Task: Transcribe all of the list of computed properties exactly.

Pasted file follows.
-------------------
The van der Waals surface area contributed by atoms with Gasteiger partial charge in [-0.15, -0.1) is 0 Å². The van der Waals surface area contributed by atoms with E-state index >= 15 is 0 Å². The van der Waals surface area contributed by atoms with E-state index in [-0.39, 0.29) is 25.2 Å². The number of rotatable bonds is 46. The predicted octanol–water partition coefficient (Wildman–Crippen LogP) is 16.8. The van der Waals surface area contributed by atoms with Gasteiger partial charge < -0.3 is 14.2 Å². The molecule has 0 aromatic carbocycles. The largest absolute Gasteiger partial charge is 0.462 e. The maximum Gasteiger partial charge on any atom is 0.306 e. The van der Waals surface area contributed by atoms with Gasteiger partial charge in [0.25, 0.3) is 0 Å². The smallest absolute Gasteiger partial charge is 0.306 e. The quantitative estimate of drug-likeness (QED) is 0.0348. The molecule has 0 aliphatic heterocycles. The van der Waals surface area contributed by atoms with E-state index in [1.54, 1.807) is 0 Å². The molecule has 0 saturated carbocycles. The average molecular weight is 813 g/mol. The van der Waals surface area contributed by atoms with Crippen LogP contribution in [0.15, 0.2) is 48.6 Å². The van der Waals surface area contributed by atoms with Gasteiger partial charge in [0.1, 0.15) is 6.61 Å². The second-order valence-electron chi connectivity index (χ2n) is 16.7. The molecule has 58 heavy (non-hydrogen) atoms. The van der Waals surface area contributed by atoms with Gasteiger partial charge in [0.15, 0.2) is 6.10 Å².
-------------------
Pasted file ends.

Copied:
The van der Waals surface area contributed by atoms with Gasteiger partial charge in [-0.15, -0.1) is 0 Å². The van der Waals surface area contributed by atoms with E-state index >= 15 is 0 Å². The van der Waals surface area contributed by atoms with E-state index in [-0.39, 0.29) is 25.2 Å². The number of rotatable bonds is 46. The predicted octanol–water partition coefficient (Wildman–Crippen LogP) is 16.8. The van der Waals surface area contributed by atoms with Gasteiger partial charge < -0.3 is 14.2 Å². The molecule has 0 aromatic carbocycles. The largest absolute Gasteiger partial charge is 0.462 e. The maximum Gasteiger partial charge on any atom is 0.306 e. The van der Waals surface area contributed by atoms with Gasteiger partial charge in [0.25, 0.3) is 0 Å². The smallest absolute Gasteiger partial charge is 0.306 e. The quantitative estimate of drug-likeness (QED) is 0.0348. The molecule has 0 aliphatic heterocycles. The van der Waals surface area contributed by atoms with E-state index in [1.54, 1.807) is 0 Å². The molecule has 0 saturated carbocycles. The average molecular weight is 813 g/mol. The van der Waals surface area contributed by atoms with Crippen LogP contribution in [0.15, 0.2) is 48.6 Å². The van der Waals surface area contributed by atoms with Gasteiger partial charge in [0.1, 0.15) is 6.61 Å². The second-order valence-electron chi connectivity index (χ2n) is 16.7. The molecule has 58 heavy (non-hydrogen) atoms. The van der Waals surface area contributed by atoms with Gasteiger partial charge in [0.15, 0.2) is 6.10 Å².